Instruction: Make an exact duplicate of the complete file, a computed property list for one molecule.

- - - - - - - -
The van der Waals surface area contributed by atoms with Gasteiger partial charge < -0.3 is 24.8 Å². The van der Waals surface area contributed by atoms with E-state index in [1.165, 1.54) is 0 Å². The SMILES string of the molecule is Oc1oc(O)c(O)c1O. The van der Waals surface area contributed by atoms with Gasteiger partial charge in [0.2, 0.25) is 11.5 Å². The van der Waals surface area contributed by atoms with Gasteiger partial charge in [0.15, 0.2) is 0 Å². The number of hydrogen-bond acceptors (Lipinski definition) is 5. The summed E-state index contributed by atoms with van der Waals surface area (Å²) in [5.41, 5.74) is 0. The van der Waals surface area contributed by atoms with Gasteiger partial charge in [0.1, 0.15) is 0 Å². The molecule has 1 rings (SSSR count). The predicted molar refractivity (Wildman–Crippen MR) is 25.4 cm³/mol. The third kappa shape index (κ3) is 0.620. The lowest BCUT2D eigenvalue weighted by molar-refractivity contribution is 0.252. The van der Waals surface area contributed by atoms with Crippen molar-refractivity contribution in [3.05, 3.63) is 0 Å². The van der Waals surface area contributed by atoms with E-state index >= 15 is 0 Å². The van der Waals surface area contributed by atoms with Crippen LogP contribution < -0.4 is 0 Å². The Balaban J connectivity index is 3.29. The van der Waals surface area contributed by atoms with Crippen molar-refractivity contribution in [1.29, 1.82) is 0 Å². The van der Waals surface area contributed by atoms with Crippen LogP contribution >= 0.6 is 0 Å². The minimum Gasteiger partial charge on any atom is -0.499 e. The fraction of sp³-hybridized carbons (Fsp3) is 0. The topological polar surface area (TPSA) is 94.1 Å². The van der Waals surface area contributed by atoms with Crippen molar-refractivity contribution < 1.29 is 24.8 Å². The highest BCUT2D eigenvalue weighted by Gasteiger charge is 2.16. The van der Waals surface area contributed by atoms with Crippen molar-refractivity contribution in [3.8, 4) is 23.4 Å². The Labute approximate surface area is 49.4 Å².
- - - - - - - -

The van der Waals surface area contributed by atoms with Gasteiger partial charge < -0.3 is 24.8 Å². The van der Waals surface area contributed by atoms with E-state index in [1.165, 1.54) is 0 Å². The SMILES string of the molecule is Oc1oc(O)c(O)c1O. The van der Waals surface area contributed by atoms with Gasteiger partial charge in [0.2, 0.25) is 11.5 Å². The van der Waals surface area contributed by atoms with Gasteiger partial charge in [0.15, 0.2) is 0 Å². The number of hydrogen-bond acceptors (Lipinski definition) is 5. The summed E-state index contributed by atoms with van der Waals surface area (Å²) in [5.41, 5.74) is 0. The van der Waals surface area contributed by atoms with Gasteiger partial charge in [0.1, 0.15) is 0 Å². The molecule has 1 rings (SSSR count). The predicted molar refractivity (Wildman–Crippen MR) is 25.4 cm³/mol. The third kappa shape index (κ3) is 0.620. The lowest BCUT2D eigenvalue weighted by molar-refractivity contribution is 0.252. The van der Waals surface area contributed by atoms with Crippen molar-refractivity contribution in [3.05, 3.63) is 0 Å². The van der Waals surface area contributed by atoms with E-state index >= 15 is 0 Å². The van der Waals surface area contributed by atoms with Crippen LogP contribution < -0.4 is 0 Å². The Balaban J connectivity index is 3.29. The van der Waals surface area contributed by atoms with Crippen molar-refractivity contribution in [1.29, 1.82) is 0 Å². The van der Waals surface area contributed by atoms with Crippen LogP contribution >= 0.6 is 0 Å². The minimum Gasteiger partial charge on any atom is -0.499 e. The fraction of sp³-hybridized carbons (Fsp3) is 0. The topological polar surface area (TPSA) is 94.1 Å². The van der Waals surface area contributed by atoms with Crippen molar-refractivity contribution < 1.29 is 24.8 Å². The highest BCUT2D eigenvalue weighted by Gasteiger charge is 2.16. The van der Waals surface area contributed by atoms with Crippen molar-refractivity contribution in [3.8, 4) is 23.4 Å². The Labute approximate surface area is 49.4 Å².